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Are You Employed?

In my first point (see “1”, above),, I said that if you are the author of posts or a blog, then— as the general rule— you are the posts’ or blog’s owner. One exception to this general rule is if you are employed and you are blogging as part of your employment duties— in which case your employer owns your posts and blog. If you are employed and do not blog as part of your work duties, but you have a personal blog outside of work duties, you are the owner of that blog; however it is best to have a written agreement with your employer so it is clearly set out (and understood between the two of you) that you own your blog in this situation. If you volunteer or are paid to create a post or a blog, you are the owner of that post or blog. The organization for whom you are blogging may ask you to assign to them the rights in your posts or blog (if they are familiar with copyright law). Should you agree to do this? It is entirely up to you. Are you getting paid for this work? Or are you benefiting from some goodwill generated by having your name on your work? Or are you just happy to help someone else out?

Third Party Content

You do not own copyright in third party content. Third party content is a photograph, text, illustration, or graph created by someone other than you. Do not use third party content without permission. Always assume that all online content, including images found through Google is protected by copyright unless you have reason to believe otherwise.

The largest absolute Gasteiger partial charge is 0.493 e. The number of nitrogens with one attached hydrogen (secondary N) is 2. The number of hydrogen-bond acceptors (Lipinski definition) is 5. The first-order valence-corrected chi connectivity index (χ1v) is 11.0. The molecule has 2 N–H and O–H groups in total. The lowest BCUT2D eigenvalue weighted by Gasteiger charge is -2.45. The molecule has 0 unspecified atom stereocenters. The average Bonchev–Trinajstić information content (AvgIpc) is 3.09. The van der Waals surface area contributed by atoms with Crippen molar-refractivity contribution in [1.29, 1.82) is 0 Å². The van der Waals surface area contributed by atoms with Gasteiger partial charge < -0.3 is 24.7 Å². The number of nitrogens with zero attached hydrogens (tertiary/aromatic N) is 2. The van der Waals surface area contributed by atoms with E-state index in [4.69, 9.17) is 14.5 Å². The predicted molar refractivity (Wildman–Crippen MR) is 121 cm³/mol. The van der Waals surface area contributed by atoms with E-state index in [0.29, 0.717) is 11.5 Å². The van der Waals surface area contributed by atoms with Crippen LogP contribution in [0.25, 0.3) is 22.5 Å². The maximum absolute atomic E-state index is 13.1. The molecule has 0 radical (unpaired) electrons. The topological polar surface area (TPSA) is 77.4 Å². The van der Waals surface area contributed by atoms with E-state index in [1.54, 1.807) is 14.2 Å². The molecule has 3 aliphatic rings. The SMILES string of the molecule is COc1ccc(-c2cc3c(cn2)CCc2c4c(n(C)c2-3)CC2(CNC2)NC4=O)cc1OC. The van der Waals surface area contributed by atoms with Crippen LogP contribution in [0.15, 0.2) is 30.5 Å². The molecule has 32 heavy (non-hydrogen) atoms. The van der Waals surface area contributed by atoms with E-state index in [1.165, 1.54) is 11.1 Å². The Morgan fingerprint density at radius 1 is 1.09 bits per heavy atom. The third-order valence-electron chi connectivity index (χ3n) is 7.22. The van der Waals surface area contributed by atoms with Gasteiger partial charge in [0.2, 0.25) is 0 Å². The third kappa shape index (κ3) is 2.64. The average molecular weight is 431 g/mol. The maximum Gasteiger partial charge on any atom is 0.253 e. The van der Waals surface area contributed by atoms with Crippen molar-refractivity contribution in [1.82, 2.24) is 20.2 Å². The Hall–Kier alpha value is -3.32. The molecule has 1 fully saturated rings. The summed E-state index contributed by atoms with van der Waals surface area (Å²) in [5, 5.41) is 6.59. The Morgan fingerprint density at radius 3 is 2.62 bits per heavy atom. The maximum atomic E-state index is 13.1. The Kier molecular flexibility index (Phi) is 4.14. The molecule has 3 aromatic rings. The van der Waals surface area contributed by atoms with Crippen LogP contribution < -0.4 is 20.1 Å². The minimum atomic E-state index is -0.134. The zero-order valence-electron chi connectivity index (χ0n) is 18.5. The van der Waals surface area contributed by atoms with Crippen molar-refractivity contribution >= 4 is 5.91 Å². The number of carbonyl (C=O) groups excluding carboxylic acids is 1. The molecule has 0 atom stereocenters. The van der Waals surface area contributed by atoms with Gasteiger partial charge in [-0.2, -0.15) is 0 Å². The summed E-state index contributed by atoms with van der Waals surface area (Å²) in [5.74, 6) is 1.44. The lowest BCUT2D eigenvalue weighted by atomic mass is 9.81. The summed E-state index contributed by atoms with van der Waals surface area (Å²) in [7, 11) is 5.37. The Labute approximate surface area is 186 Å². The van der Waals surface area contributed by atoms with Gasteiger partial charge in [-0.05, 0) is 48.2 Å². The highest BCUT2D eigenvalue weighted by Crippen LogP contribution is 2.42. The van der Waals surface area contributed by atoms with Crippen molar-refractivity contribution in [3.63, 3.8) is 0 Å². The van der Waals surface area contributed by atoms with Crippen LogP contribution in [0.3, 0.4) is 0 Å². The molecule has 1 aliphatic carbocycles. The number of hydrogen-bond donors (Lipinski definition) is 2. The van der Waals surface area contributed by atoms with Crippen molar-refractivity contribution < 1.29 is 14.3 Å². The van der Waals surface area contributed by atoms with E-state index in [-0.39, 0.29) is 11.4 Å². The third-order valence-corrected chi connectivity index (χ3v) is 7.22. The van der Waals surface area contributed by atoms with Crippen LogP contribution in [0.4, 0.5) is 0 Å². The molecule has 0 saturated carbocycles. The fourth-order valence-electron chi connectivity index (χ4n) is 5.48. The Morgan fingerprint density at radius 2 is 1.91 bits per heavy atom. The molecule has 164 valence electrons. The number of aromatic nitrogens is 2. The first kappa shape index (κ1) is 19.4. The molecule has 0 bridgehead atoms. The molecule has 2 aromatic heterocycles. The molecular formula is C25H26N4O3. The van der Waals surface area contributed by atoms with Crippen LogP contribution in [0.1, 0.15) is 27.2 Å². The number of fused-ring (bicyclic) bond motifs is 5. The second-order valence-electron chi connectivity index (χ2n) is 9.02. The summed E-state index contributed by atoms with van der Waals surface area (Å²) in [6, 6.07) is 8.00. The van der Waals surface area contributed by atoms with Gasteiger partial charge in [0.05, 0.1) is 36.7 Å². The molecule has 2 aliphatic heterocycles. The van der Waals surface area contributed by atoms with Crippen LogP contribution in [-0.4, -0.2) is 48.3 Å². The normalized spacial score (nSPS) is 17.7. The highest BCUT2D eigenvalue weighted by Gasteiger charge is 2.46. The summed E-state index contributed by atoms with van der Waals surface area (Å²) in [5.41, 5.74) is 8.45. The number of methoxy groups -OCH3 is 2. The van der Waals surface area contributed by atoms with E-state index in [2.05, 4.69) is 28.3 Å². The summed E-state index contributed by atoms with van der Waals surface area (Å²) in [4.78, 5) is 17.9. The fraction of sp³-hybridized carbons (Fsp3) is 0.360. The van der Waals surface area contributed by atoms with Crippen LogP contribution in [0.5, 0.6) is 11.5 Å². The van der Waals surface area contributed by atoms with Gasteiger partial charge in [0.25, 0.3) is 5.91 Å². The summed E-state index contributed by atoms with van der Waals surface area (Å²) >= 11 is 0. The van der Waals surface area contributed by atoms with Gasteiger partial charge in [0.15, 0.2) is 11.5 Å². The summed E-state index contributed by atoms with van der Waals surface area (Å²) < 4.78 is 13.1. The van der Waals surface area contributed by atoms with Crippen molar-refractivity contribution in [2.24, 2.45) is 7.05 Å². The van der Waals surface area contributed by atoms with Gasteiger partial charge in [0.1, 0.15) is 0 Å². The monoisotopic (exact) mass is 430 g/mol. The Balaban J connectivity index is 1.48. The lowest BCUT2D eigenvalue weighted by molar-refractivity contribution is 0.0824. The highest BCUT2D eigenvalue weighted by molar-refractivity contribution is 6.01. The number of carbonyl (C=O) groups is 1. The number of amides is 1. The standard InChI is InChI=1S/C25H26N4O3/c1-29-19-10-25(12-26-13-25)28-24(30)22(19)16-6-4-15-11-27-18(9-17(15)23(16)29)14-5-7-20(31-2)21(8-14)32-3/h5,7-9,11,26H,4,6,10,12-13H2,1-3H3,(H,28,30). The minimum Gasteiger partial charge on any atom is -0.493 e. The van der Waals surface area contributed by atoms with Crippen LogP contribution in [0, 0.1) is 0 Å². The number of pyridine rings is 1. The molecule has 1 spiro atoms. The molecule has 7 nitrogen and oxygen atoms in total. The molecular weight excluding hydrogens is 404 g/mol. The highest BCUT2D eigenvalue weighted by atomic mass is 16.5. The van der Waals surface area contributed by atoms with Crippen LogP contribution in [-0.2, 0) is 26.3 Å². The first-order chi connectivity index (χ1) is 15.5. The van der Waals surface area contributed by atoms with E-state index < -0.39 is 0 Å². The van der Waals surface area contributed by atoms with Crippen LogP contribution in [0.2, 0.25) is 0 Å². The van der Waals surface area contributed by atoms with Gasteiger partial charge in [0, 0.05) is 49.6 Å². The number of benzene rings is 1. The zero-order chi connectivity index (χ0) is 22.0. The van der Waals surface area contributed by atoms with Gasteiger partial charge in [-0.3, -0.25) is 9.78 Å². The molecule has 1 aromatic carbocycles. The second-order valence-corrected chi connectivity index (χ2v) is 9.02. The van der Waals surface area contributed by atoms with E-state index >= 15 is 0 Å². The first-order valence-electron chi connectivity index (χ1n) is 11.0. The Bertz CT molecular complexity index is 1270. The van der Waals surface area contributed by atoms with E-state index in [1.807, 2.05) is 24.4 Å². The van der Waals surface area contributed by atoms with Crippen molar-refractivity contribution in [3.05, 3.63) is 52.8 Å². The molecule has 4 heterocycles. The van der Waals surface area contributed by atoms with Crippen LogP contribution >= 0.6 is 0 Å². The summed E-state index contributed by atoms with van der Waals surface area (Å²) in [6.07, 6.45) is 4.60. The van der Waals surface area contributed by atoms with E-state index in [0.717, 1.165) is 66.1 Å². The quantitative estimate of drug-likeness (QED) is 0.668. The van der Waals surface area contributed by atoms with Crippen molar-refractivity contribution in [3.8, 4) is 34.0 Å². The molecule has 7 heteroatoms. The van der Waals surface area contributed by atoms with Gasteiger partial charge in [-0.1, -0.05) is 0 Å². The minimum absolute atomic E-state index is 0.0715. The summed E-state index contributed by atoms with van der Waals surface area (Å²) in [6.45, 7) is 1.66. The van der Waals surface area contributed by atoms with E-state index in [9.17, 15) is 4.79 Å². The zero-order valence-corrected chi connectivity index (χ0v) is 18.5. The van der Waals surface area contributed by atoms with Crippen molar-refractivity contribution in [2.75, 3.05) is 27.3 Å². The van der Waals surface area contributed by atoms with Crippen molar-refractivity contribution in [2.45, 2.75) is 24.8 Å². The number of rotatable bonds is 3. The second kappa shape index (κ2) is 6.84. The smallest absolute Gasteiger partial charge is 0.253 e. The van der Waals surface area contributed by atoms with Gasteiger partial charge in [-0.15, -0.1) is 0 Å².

You work hard to create your posts and blogs; you should work equally hard at understanding the rules for ownership of your content. Whether you allow others to freely use your content or whether you want lesser or greater control over others’ uses of your work, the choice is yours to make. Make it an educated choice. Get to know how Canadian copyright law works.

Lesley Ellen Harris is a lawyer, educator and author. She is currently writing the 4th edition of her book, Canadian Copyright Law. Lesley edits The Copyright & New Media Law Newsletter. Lesley blogs on copyright and licensing issues at Copyrightlaws.com. Follow her on Twitter @Copyrightlaws.

The content of this post is for informational purposes only and should not be relied upon as legal advice;  consult a lawyer should you need legal advice.

© 2012 Lesley Ellen Harris. For permission to reproduce or repost this post, email [email protected].

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One Comment

John Dietrich

Thanks for the information. I have a followup question. What if you work for a company and volunteer to write a blog for them. You are not paid for the blog, but after you leave the company, they remove your byline and all other information from blogs you wrote?